Charles Plumier (1646-1704) and His Drawings of French and Caribbean Fishes
Publications scientifiques du Muséum
Date de publication
Des planches et des mots

Charles Plumier (1646-1704) and His Drawings of French and Caribbean Fishes

Publications scientifiques du Muséum

Des planches et des mots


  • AideEAN13 : 9782856539057
    • Fichier PDF, libre d'utilisation
    • Fichier EPUB, libre d'utilisation
    • Fichier Mobipocket, libre d'utilisation
    • Lecture en ligne, lecture en ligne

Autre version disponible

Never was a man so denied a place in history than Father Charles Plumier.
Craftsman, illustrator, and engraver, but best known for his work as a
botanist, Plumier devoted the better part of his life to collecting and
illustrating plants and animals. Working nearly a century before the great
eighteen-century describers of the untold number of new organisms flooding
into Europe at the time, the major credit for Plumier's contributions to
botany and zoology was given to others. Born at Marseille in 1646, Plumier was
initially trained at the Convent of the Minims in mathematics and the physical
sciences, but soon turned his attention to natural history, taking on the
study of botany with great enthusiasm. He so impressed his superiors as a
botanist, as well as through his extraordinary talents as an illustrator and
engraver, that in 1689 he was appointed naturalist on an expedition to the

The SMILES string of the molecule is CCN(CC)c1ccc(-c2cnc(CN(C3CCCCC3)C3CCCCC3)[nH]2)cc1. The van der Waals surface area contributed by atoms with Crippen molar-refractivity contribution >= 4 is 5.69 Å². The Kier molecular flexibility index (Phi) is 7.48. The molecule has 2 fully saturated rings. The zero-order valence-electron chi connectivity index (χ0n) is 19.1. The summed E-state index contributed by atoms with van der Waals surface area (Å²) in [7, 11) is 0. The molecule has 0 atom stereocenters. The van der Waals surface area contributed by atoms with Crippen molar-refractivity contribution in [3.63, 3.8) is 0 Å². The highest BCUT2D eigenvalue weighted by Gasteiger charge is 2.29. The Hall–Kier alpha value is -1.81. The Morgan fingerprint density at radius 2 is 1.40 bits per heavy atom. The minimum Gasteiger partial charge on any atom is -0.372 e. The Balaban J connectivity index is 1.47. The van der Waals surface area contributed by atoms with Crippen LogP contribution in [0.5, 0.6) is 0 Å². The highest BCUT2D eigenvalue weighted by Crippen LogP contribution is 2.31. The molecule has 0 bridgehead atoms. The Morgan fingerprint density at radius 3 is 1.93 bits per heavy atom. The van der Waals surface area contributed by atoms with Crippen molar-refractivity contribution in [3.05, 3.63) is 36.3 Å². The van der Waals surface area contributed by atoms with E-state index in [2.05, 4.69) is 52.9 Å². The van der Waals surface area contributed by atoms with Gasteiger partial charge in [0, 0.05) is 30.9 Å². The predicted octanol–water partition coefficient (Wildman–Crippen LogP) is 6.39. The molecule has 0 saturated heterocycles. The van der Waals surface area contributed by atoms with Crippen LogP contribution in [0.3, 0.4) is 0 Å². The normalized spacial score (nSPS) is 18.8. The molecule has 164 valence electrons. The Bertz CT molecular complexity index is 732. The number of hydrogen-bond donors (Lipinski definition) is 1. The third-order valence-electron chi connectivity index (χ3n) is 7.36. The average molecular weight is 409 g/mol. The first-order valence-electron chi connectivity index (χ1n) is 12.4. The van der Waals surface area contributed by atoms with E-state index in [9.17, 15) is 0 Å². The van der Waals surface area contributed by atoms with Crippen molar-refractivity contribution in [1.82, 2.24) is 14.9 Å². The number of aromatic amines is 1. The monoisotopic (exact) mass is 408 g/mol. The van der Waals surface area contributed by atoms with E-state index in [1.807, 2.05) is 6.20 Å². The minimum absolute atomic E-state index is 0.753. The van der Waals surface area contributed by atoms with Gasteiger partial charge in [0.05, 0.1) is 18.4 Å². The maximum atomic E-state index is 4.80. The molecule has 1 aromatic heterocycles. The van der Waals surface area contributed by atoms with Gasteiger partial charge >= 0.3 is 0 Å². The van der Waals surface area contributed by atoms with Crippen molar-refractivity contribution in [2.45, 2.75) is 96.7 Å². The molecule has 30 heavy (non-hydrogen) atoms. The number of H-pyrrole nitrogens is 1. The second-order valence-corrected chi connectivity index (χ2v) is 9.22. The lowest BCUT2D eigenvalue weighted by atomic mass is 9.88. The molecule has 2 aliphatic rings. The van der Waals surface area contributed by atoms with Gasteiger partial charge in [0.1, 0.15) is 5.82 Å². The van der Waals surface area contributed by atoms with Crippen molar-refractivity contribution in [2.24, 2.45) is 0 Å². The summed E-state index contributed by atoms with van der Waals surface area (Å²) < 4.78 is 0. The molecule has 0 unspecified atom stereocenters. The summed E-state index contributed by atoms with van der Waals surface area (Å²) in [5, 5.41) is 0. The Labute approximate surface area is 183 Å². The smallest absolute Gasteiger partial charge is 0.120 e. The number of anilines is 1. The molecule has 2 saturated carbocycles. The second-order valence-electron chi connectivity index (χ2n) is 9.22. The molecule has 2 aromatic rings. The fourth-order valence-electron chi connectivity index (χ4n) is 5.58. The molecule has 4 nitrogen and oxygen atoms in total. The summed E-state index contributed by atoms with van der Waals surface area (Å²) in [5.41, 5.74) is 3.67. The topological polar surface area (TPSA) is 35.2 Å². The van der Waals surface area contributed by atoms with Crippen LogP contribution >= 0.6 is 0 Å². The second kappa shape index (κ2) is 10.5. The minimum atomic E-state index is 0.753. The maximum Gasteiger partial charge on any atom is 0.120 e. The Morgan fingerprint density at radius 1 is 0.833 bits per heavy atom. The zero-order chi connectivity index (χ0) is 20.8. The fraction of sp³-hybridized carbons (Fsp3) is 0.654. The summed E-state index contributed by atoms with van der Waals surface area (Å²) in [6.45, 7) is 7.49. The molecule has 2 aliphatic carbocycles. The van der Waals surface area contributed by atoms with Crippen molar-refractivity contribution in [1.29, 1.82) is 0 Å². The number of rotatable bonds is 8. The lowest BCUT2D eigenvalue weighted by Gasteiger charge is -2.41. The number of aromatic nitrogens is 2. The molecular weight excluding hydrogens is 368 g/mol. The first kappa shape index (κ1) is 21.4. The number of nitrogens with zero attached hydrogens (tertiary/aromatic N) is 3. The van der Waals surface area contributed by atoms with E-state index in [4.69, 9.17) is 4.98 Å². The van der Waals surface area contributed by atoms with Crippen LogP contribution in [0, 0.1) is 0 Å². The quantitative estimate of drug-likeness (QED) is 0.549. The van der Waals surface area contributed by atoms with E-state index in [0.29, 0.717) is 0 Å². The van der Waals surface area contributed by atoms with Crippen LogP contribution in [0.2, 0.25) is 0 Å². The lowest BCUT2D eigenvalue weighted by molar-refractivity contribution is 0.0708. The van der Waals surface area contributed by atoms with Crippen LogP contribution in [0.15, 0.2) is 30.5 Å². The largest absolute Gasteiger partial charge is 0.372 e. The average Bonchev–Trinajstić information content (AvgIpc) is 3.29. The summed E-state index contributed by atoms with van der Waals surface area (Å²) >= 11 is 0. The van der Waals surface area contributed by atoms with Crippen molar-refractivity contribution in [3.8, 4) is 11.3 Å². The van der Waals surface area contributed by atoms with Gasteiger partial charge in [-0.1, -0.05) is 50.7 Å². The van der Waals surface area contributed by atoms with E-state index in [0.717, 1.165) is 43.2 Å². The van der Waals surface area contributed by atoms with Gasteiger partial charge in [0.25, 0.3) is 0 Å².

French possessions in the Antilles for the purpose of collecting objects of
natural history. The great success of this voyage, followed by two additional
expeditions to the West Indies, provided a life-long pension, and earned him
the title of “Botaniste du Roy.” Often ill and always anxious about the
publication of his work, Plumier spent the last years of his life in his cell
at the Minim Convent La Place Royale in Paris compiling his notes and drawings
and preparing manuscripts for the press. While on his way to Peru to discover
the tree that produces quinine, he suffered a sudden attack of pleurisy and
died on 20 November 1704 at the age of 58. Plumier’s legacy survives in an
enormous body of iconographic material still extant in the collections of the
Bibliothèque Centrale du Museum national d’Histoire naturelle in Paris. While
his botanical contributions have been described in some detail and many of his
plant drawings have been published, his influence on zoology has been
relatively unexplored and his animal drawings remain largely unpublished until
now. This volume, the first of a series of monographs planned for the near
future, designed to bring Plumier’s extraordinary work to light, imparts life
to images that have been essentially lost from public view for more than three
S'identifier pour envoyer des commentaires.